Was William Wallace the real Robin Hood ?
This recent article was in many papers around the world.
Here we go again:
"A Canadian novelist is causing a stir in Britain after claiming that the mythic figure of Robin Hood - outlaw champion of medieval England's poor - was actually inspired by the 13th-century Scottish freedom fighter William Wallace, hero of the 1995 Mel Gibson film 'Braveheart'.
B.C.-based, Scots-Canadian writer Jack Whyte, a leading author in the genre of historical fiction, is touting the Robin Hood-Wallace link as part of the rollout of his latest novel, The Forest Laird, based on the life of the Scottish knight who led successful battles against English overlords before his execution in 1305.
Wallace was already a powerful symbol of Scottish nationalism when Braveheart's idealized portrayal of the man heightened popular and scholarly interest in his life, Whyte told Postmedia News on Monday from his home in Kelowna, B.C.
Recent academic research into the real Wallace, he said, was key to his background work for The Forest Laird and led him to a belief that the Scottish hero may well have given life to the Robin Hood myth.
While the novel doesn't explicitly make the connection, Whyte said, "to me it's obvious that there is evidence to indicate (Wallace) was the prototype of what would develop over the next 100 to 200 years" into the Robin Hood legend.
Wallace, Whyte notes, is known to have worked as a forest gamekeeper as a young man, then to have been outlawed for alleged poaching and forced to hide in the woods for a period of time.
He is also known have suffered the death or abduction of his wife Mirren (the Scottish name for Marian) at the hands of a district sheriff.
Whyte also points to the only historical document definitively linked to Wallace as an important clue - a letter sent to the German city of Lubeck in 1297 urging its businesses to continue trading with Scottish merchants despite the battles then raging with English forces.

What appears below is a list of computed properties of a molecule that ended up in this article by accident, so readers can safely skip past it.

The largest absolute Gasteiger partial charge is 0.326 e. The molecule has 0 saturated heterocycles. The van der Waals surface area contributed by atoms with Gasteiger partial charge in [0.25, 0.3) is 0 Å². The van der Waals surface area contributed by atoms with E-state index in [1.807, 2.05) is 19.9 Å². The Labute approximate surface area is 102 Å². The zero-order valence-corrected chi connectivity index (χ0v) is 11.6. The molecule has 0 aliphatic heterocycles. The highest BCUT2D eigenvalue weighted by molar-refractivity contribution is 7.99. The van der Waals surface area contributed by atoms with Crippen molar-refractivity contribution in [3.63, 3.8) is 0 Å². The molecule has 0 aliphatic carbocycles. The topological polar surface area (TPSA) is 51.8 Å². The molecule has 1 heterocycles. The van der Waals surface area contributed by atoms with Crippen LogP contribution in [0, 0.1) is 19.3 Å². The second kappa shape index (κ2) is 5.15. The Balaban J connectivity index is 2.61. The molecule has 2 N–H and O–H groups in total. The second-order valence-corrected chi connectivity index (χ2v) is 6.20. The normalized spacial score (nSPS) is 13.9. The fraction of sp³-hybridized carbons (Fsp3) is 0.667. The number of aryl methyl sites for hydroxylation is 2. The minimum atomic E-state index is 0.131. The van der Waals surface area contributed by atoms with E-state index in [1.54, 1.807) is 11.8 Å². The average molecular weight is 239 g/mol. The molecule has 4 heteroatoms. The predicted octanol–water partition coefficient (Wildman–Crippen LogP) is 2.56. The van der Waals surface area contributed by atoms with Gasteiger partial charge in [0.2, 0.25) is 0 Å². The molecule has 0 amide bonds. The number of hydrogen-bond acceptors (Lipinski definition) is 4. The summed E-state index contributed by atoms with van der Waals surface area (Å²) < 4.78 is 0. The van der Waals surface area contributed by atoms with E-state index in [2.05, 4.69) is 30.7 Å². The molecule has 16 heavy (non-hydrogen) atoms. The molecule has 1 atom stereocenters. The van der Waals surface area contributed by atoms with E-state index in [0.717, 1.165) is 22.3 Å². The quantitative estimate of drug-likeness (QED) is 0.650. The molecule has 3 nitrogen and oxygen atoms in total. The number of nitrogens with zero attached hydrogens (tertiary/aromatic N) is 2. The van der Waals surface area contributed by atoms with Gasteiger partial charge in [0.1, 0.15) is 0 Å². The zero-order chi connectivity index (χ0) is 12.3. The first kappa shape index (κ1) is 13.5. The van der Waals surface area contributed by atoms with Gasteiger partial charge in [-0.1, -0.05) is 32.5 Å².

The letter's wax seal includes the image of a longbow, suggesting Wallace was - like the Robin Hood of legend - a skilled archer.
"The emblem on the seal is a drawn longbow. That's what started me thinking," said Whyte.
Even the scant findings of historians probing Wallace's life "heaved up a huge mountain of possibilities and probabilities" for a rich retelling of the story, he added.
Whyte first drew comparisons between Wallace and Robin Hood in an interview with the Calgary Herald in November.
"You don't have to be a genius to add up two and two and get Robin Hood," Whyte said at the time. "I firmly believe that this man, as a young man, was the archetype from which the legend of Robin Hood grew."
The idea has now reached Scotland itself, where scholars are reacting to the Canadian writer's suggestion that two epic figures from British history - each the subject of ancient tales and Hollywood films alike - are deeply intertwined.
"Robin Hood is a towering figure in English folklore," Scotland on Sunday reported this week in a story about Whyte's new book. "But it seems the origins of the mythical hero may lie in the form of Scottish arch-anglophobe William Wallace, who carved his place in history by fighting English oppression."
University of Nottingham researcher David Crook was quoted questioning the theory, and added his view that the Robin Hood character probably evolved from a medieval-era thief whose story was embellished in subsequent generations.
But Stirling University lecturer Fiona Watson, a Wallace expert, acknowledged the possibility of a link. "There are a lot of parallels between Wallace and the Merry Men."
As for direct historical connections between the life of Wallace and the legend of Robin Hood, she added: "Nobody can definitely say 'it isn't', just as they can't say definitely 'it is', because you're dealing with an old culture you can't trace."
Noted Robin Hood scholar Stephen Knight, a professor of English at Cardiff University in Wales, told Postmedia News on Monday that while "there is no sign that Wallace was the original of Robin Hood," there is evidence that Wallace's life story had "some influence on the development of the Robin Hood myth.."
Whyte said that while he is "not stipulating that William Wallace was Robin Hood," the "basics of his story are such that they could be easily adapted to English folklore."
Whyte, 70, came to Canada from Scotland in 1967, and still speaks with a strong accent from his native country."
Well it sells books and gets publicity.............what do you think??
Labels: Robin Hood History